The Persistence of Poverty and its Impact on Cancer Diagnosis, Treatment and Survival
Marianna V. Papageorge, MD1, Alison P. Woods, MD1,2, Susanna W.L. de Geus, MD, PhD1, Sing Chau Ng, MS1, David McAneny, MD 1, Jennifer F. Tseng, MD, MPH1, Kelly M. Kenzik, PhD1,3, Teviah E. Sachs, MD, MPH1
1Department of Surgery, Boston Medical Center, Boston University School of Medicine, Boston, MA; 2Department of Surgery, Johns Hopkins University School of Medicine, Baltimore, MD; 3Division of Hematology and Oncology, University of Alabama at Birmingham, Birmingham, AL
Disparities in cancer outcomes exist in counties with high levels of poverty (>19.5% of residents), but little is known about how the duration of poverty (defined by the USDA as past, current or persistent, since 1980) impacts care. This study examines the association of persistent poverty on the diagnosis, surgical resection and survival of patients with non-small cell lung (NSCLC), breast and colorectal cancer.
Patients with NSCLC (n=163352), breast (n=236956) and colorectal (n=122215) cancer were identified from SEER (2012-2016). County-level poverty proportions were obtained from the American Community Survey (1980-2015). Outcomes included advanced stage at diagnosis (stage III-IV), resection of localized disease (stage I-II) and cancer-specific survival. Hierarchical generalized linear models and accelerated failure time models with Weibull distribution were used, adjusted for patient-level covariates and region.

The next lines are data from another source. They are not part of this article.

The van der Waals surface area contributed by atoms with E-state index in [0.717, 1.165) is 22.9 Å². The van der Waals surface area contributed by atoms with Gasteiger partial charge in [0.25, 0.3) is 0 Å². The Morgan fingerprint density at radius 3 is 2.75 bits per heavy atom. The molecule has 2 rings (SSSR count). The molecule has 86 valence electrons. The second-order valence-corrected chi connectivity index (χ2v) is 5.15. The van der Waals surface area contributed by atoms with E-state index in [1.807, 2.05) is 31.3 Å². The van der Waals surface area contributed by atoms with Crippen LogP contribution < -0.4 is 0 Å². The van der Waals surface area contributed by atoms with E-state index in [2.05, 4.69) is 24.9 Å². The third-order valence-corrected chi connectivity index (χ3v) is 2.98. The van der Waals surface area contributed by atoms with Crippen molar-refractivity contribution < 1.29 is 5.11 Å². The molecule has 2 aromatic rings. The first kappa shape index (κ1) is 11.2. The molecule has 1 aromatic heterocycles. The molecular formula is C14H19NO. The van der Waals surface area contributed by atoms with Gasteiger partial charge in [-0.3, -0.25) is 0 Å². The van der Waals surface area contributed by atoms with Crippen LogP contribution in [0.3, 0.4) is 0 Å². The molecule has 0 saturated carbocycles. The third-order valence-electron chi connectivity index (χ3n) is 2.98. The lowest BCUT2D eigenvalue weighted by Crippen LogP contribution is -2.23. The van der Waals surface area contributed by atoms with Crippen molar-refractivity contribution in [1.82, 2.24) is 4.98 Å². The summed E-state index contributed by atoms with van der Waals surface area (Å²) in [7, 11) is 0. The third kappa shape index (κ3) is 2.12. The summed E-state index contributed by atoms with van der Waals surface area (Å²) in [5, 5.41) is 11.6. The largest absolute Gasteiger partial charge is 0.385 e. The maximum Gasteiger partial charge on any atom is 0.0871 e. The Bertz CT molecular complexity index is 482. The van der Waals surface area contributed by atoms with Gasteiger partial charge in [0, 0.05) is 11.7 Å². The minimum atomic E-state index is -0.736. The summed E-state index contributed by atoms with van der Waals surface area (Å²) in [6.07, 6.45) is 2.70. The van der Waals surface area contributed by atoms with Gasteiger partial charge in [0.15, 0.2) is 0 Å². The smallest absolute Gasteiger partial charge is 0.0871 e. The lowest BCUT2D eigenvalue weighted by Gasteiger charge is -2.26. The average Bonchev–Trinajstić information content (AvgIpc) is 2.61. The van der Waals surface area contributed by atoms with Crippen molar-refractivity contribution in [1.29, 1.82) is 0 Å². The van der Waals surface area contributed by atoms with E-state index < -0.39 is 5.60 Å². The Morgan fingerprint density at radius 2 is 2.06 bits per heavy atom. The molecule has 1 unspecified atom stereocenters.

Patients living in persistent poverty were more likely to present with advanced stage disease (NSCLC OR 1.17, 95%CI 1.11-1.23; breast OR 1.14, 95%CI 1.07-1.22; colorectal OR 1.02, 95%CI 0.97-1.08), less likely to undergo surgical resection (NSCLC OR 0.77, 95%CI 0.70-0.84; breast OR 0.86, 95%CI 0.76-0.97; colorectal OR 0.80, 95%CI 0.68-0.95) and had increased cancer-specific mortality (NSCLC HR 1.13, 95%CI 1.10-1.17; breast HR 1.23, 95%CI 1.10-1.38; colorectal HR 1.12, 95%CI 1.05-1.19) as compared to those without poverty. These differences persisted compared to counties classified as current and past poverty.
Patients in counties experiencing persistent poverty have worse cancer-specific outcomes than patients in other counties, including those experiencing current or past poverty. This work supports investment in these communities to ensure equitable outcomes.
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